Group Dynamics

01/06/2020 1 By indiafreenotes

The word dynamics means ‘force’. Group dynamics means the study of forces within a group. Since human beings have an innate desire for belonging to a group, group dynamism is bound to occur. In an organization or in a society, we can see groups, small or large, working for the well-being.

The social process by which people interact with each other in small groups can be called group dynamism. A group has certain common objectives and goals and members are bound together with certain values and culture.

In organizational development, group dynamics refers to the understanding of behaviour of people in groups that are trying to solve a problem or making a decision. A good manager can act as a facilitator and assist the group in accompanying its objectives and arrive at correct decisions.

Because people gather in groups for reasons other than task accomplishment, group process occurs in other types of groups such as personal growth groups (e.g., encounter groups, study groups, prayer groups). In such cases, an individual with expertise in group process can be helpful in the role of facilitator.

Importance of Group Dynamism:

  1. The group can influence the thinking of its members. The members are always influenced by the interactions of other members in the group.
  2. A group with a good leader performs better as compared to a group with weak leader.
  3. The group can give the effect of synergy, that is, if the group consists of positive thinkers then its output is more than the double every time.
  4. Group dynamism can give job satisfaction to the members.
  5. The group can also bring team spirit among the members.
  6. Even the attitude, perceptions, and ideas of members depend on group dynamism. For example, the negative thinkers can be converted to positive thinkers with the help of the facilitator.
  7. If the group works as a cohesive group, the cooperation and convergence can result in maximiza­tion of productivity.
  8. Lastly, group dynamism can reduce the labour unrest and labour turnover due to emotional attach­ment among the group members.

Types of Groups:

Groups can be classified in a number of ways like by structure, by regularity of contact, by size, by membership. Sometimes groups are differentiated in terms of size or complexity but it is very difficult to state which group to be considered as large or small.

It is seen that in some groups a single member knows only a few of the group’s members personally or is fully aware of roles or activities each member has to play where as in small groups every member knows each other personally and are also aware of the specific roles or activities in the group. For example, each member of the college science club is likely to know others in the club and is also aware of their duties and interests within the group.

  1. Primary Group and Secondary Group:

If a person interacts on regular basis with other individuals, then these individuals can be considered a primary group. Interaction can be with members of the family, with the colleagues, with neighbours etc., this means whose opinions are valued by that person, on the other hand, if a person interacts only occasionally with others, or whose opinions are not important, then this type of group is called secondary.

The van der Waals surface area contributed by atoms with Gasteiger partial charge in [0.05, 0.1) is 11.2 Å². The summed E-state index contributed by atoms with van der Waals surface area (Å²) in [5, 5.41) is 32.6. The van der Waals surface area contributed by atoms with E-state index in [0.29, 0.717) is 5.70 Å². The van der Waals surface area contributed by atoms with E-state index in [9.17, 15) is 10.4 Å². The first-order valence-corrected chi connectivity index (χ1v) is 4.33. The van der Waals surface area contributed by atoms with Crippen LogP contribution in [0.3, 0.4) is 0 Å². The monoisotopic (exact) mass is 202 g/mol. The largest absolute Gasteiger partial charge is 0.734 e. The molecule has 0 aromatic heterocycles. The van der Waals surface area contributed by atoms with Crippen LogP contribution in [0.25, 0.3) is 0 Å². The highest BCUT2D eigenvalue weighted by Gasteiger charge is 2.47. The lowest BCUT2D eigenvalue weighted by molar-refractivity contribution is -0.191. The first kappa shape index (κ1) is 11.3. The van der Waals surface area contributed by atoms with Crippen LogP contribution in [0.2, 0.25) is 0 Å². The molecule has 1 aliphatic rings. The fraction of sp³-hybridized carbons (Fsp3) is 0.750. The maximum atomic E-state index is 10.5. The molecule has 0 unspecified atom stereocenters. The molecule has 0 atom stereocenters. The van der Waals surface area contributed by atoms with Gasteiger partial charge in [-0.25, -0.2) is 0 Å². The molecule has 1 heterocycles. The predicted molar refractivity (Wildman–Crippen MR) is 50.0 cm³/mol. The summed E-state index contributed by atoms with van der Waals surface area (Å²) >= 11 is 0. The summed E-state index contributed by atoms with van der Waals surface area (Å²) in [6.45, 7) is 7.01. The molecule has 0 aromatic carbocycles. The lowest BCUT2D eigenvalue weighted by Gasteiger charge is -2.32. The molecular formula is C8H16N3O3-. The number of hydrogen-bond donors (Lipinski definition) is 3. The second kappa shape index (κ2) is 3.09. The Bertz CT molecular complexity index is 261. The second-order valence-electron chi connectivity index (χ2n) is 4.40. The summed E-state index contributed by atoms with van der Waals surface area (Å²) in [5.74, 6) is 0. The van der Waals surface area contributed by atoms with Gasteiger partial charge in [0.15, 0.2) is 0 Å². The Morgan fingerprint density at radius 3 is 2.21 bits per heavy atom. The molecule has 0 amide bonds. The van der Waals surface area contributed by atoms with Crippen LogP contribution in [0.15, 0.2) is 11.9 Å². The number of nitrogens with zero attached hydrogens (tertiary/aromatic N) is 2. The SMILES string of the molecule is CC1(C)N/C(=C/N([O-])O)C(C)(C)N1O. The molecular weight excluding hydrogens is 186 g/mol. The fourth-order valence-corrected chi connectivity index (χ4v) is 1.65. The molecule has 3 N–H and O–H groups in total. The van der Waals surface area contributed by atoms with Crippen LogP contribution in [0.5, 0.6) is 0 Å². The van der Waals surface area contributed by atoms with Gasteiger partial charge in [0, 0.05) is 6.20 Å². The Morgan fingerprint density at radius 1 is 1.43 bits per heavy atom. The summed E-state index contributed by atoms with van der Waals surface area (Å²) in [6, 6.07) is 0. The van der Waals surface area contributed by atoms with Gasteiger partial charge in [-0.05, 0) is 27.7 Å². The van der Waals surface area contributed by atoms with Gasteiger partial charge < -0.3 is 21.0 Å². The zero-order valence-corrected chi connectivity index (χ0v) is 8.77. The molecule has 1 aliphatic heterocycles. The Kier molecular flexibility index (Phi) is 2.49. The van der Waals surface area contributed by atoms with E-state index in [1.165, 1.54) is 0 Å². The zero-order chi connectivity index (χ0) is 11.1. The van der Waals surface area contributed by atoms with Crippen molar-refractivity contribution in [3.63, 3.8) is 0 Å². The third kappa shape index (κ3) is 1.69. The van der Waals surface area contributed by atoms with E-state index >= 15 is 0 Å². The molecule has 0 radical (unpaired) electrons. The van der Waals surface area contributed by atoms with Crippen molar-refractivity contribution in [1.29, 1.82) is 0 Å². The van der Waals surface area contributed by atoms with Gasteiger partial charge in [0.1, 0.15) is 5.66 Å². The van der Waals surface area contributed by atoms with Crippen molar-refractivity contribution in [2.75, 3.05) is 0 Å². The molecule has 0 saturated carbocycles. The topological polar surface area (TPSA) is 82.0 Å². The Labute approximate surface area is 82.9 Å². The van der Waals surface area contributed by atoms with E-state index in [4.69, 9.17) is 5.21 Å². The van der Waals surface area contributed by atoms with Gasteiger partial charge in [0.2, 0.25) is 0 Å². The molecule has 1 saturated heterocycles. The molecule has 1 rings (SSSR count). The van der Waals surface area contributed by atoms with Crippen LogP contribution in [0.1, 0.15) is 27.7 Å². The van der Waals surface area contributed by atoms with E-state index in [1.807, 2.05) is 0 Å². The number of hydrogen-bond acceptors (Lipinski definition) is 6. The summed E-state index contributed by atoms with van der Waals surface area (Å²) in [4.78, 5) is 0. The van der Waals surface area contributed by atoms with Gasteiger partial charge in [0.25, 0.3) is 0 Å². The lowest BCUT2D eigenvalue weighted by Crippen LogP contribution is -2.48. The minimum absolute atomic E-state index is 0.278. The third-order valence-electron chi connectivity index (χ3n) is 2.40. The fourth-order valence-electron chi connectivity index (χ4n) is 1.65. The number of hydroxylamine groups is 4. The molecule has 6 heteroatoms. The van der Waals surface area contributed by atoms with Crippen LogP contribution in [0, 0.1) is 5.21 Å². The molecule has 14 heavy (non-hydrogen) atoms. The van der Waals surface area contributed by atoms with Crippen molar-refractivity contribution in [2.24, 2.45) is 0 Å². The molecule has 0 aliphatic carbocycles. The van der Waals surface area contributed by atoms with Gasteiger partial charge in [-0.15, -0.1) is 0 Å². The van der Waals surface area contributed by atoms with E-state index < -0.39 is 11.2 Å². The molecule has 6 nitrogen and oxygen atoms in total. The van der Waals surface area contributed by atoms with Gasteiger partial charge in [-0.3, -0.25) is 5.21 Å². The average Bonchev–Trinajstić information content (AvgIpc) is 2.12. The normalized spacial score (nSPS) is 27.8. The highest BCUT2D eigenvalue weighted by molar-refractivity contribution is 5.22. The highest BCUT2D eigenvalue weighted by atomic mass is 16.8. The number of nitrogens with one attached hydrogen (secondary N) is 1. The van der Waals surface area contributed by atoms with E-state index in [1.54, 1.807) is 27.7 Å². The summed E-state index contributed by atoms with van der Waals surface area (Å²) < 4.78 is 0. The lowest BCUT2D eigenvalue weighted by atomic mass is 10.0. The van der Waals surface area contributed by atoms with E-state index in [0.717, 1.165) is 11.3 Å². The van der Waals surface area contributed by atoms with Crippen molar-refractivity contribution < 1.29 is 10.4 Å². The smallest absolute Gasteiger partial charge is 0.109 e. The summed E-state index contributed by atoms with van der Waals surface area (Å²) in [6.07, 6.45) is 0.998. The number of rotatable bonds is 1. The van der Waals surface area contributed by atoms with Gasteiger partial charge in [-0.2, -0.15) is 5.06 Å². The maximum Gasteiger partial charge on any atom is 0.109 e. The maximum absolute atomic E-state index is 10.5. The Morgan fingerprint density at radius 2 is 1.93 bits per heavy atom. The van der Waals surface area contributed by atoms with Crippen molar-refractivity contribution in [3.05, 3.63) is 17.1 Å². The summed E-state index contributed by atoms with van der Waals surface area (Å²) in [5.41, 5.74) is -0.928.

Primary and secondary groups can be distinguished on the basis of perceived importance of the group to the individual and the frequency with which the individual interacts with them.

Formal Group and Informal Group:

This is the second useful way to classify groups on the basis of their formal nature. If a group has a highly defined structure, specific roles and authority levels and specific goals then this is called a formal group. For example, in an organization a list of all employees (defined structure), Managing Director, Manager, Assistants etc., (specific roles and authority levels), this shows a formal group.

Goals may be different for different organisations like to assist the homeless, working for the benefit of old people or marketing goals-Increasing sales, promoting the product etc. In these kinds of groups members have a vested interest towards a specific -goal, therefore, they are classified as a formal group.

On the other hand, if a group is more loosely defined, then it is an informal group. For example, four five girls who become friends in the school and now meet only once a month. For the marketer, informal social groups are more important because of loosely defined structure a more conducive environment is available for exchange of information to the members.

Membership Group and Symbolic Group:

Membership Group is a group to which a person belongs or would qualify for membership. For example, college alumni association, IMA, association of doctors, tennis club etc. Symbolic group is a group in which an individual is not likely to receive membership even if he/ she acts like a member by adopting that group’s values, behaviour and attitude. For example, for youngsters cricketers like Sachin Tendulkar, Sourav Ganguly etc. may constitute a symbolic group. They try to identify with these players by imitating their behaviour like the style or sometimes by purchasing specific brand of bat, gloves, dress, ball etc.